Section 2- If a person falls into Section 2, they must read section 3 first. Section 2 will be a weighted average of Section 1 and Section 3. The closer the taxable income is to falling into Section 1, the closer the deduction will be to Section 1. Vice versa if the taxable income falls closer to Section 3. This is the most intricate calculation of the sections.

Section 3- Section 3 is the same as section 1 except there one additional criterion to add to the equation. First, take 50% of w-2 wages to employees, and compare the total to 25% of w-2 wages plus 2.5% of UBIA qualified property. UBIA is the acquisition cost of qualified business property, which is tangible property subject depreciation that has not been fully depreciated or is not older than 10 years. Take the greater of these numbers and compare to the first number calculation in Section 1. Take the lesser of these numbers and compare to the second number calculation in Section 1. The smaller of the two numbers will be the qualified business income deduction.

  • Greater of; (Step 1)
    • 50% of W-2 wages
    • 25% of W-2 wages plus 2.5% of UBIA qualified property
  • Lessor of; (Step 2)
    • Qualified Business Income x 20%
    • Number from Step 1
  • Lessor of; (Step 3)
    • (Taxable Income – (Capital Gains + Dividends)) x 20%
    • Number from Step 2

Section 4- Same as Section 1

Section 5- Same as section 2, except you will be using the weighted average calculation from section 4 and section 6

Section 6- You do not qualify for the deduction

Who can Benefit

Anybody with a flow-through entity could potentially reap the benefits of the QBI deduction. For example, if a person who owns a construction company generates a QBI of $100,000, and their spouse makes $45,000 of w-2 wages, the individual would receive a $20,000 QBI deduction, which would save this married couple over $4,500 in tax dollars. When a taxpayer owns multiple flow-through entities, the calculations become more intricate, but the deduction has saved numerous taxpayers thousands and thousands of dollars. On the other hand, there are several taxpayers who thought they were going to see a tax break with the Tax Cuts and Jobs Act, yet they fall into a category that disqualifies them from the QBI deduction. If a taxpayer is a single veterinarian who has qualified business income over $160,000, they would not see a single tax dollar saved from the QBI deduction. After its guinea pig year, tax professionals and their clients will be capable of proper planning to maximize their use of the QBI deduction along with other tax savings opportunities the Tax Cuts and Jobs Act has introduced.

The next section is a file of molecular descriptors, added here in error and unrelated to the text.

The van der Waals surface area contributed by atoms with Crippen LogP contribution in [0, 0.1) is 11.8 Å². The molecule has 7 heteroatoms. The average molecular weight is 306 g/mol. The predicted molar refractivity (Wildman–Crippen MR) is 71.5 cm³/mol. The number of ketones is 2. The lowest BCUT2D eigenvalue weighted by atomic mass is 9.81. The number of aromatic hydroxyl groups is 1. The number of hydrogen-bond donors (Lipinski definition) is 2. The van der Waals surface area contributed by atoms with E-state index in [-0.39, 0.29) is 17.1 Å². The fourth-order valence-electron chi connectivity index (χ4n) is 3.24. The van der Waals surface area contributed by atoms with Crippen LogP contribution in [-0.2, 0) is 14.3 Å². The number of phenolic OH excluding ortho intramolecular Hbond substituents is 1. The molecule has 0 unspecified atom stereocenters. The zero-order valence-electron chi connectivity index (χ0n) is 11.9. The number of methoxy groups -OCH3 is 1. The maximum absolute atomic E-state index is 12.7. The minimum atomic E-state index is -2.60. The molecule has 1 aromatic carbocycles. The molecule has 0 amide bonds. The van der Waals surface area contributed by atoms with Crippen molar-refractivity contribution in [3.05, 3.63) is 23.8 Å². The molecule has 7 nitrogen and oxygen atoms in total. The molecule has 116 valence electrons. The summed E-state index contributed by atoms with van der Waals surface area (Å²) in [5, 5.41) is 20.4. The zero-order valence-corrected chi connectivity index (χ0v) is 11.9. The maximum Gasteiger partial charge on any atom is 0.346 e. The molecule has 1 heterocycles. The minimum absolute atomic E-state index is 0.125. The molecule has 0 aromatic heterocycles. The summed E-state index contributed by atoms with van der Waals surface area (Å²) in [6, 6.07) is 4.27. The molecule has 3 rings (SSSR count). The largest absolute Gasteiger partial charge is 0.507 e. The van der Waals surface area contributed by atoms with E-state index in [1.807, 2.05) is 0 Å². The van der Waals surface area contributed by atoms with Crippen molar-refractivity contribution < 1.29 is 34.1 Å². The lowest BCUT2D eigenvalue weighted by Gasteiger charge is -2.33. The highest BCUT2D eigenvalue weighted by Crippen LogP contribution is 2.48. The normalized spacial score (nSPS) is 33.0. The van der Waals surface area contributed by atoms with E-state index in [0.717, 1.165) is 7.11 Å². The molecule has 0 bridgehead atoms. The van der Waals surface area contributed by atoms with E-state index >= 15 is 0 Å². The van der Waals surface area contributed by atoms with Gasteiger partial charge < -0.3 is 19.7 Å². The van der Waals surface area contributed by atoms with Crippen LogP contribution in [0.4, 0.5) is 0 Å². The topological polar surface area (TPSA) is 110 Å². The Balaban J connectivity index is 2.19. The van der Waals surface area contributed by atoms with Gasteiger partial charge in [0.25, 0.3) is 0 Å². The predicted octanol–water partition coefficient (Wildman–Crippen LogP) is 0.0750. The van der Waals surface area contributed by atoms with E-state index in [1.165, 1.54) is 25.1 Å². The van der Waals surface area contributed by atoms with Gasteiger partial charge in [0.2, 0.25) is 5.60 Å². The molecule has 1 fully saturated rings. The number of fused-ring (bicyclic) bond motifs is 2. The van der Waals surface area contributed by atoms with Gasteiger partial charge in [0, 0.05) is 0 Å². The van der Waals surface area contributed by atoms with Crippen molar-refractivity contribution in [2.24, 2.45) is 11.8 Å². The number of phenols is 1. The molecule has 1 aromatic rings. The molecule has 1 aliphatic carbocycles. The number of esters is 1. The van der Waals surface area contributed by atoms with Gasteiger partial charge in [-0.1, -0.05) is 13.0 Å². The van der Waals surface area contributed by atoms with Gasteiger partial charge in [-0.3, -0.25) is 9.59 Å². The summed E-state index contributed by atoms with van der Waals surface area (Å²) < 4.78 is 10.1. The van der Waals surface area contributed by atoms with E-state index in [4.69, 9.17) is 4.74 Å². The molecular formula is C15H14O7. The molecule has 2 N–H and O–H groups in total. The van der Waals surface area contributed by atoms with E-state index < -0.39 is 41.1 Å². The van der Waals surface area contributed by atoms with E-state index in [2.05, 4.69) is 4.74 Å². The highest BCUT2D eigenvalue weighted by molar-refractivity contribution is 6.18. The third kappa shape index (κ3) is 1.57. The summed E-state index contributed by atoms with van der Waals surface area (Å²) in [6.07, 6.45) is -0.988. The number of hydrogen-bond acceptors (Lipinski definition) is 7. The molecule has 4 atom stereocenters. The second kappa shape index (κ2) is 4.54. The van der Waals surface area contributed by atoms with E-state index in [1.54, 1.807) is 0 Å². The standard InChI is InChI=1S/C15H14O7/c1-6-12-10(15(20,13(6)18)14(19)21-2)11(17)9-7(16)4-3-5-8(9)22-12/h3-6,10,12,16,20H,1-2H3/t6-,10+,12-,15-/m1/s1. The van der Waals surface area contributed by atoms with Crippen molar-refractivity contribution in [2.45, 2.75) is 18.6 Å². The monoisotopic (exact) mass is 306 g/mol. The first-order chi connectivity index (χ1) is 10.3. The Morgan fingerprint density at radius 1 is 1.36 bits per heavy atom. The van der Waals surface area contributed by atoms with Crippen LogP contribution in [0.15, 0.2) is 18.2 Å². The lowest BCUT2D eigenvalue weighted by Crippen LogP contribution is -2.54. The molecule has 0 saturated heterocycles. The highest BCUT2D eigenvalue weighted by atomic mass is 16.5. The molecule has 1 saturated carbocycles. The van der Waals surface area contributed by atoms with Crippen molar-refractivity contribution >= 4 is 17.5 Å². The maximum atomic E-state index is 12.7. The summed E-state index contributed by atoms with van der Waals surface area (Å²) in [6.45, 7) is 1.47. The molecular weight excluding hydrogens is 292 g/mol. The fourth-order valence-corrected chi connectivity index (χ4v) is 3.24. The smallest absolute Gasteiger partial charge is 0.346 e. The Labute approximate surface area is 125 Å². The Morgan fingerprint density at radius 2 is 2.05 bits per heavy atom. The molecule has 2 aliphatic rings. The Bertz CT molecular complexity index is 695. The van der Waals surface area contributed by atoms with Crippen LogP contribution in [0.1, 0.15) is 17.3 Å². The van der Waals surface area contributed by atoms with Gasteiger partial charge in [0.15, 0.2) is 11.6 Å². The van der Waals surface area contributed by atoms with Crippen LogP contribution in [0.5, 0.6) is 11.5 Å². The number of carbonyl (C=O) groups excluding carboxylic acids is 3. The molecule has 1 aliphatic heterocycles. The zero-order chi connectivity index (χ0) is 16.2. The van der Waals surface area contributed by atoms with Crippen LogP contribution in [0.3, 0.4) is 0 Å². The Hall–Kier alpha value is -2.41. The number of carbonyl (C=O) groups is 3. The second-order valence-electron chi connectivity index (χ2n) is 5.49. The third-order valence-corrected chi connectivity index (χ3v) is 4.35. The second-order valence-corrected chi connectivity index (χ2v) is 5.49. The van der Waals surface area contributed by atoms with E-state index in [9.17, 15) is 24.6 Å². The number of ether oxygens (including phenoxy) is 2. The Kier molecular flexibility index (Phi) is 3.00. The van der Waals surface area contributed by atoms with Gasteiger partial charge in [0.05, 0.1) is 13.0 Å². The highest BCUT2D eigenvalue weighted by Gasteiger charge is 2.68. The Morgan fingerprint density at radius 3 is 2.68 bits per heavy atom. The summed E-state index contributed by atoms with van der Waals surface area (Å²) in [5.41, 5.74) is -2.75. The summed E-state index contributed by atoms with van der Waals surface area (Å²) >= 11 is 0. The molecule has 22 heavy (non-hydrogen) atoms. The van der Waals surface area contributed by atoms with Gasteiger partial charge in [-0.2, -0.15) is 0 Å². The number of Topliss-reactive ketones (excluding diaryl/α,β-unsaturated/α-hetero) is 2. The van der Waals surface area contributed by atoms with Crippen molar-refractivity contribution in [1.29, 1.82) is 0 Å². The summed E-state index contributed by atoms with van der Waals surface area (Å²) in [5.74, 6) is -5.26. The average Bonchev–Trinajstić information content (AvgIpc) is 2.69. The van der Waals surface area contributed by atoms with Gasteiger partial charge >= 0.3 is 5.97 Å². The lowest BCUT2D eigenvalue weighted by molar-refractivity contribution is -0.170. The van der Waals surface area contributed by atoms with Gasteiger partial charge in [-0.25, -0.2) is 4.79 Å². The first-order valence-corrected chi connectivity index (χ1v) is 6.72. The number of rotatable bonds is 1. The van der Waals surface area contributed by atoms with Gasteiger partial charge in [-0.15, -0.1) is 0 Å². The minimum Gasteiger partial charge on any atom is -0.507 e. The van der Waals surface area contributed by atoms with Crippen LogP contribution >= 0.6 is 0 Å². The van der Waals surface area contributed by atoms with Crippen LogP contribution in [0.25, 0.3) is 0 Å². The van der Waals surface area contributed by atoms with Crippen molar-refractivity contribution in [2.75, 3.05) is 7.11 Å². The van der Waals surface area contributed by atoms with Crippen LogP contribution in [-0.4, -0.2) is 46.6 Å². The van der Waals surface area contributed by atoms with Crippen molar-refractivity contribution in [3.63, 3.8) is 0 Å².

If you are looking for a more extensive explanation and examples of the QBI deduction, feel free to check out some of the references below. Evidently, this provision set to expire in 2026, so by the time you become the 199a expert, its material may become useless knowledge!

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References

LaBrecque. (2019). New Code Section 199A Pass-through Qualified Business Income Deduction. MICPA Special Task Force on Tax Law Changes, 1-3.

Legal Information Institute. (2018, January). 26 U.S. Code § 199A. Qualified Business Income. Retrieved from Cornell Law School: https://www.law.cornell.edu/uscode/text/26/199A

Nitti, T. (2019, January 19). IRS Publishes Final Guidance On the 20% Pass-Through Deduction: Putting It All Together. Retrieved from Forbes: https://www.forbes.com/sites/anthonynitti/2019/01/19/irs-publishes-final-guidance-on-the-20-pass-through-deduction-putting-it-all-together/#5f1c451ed9f0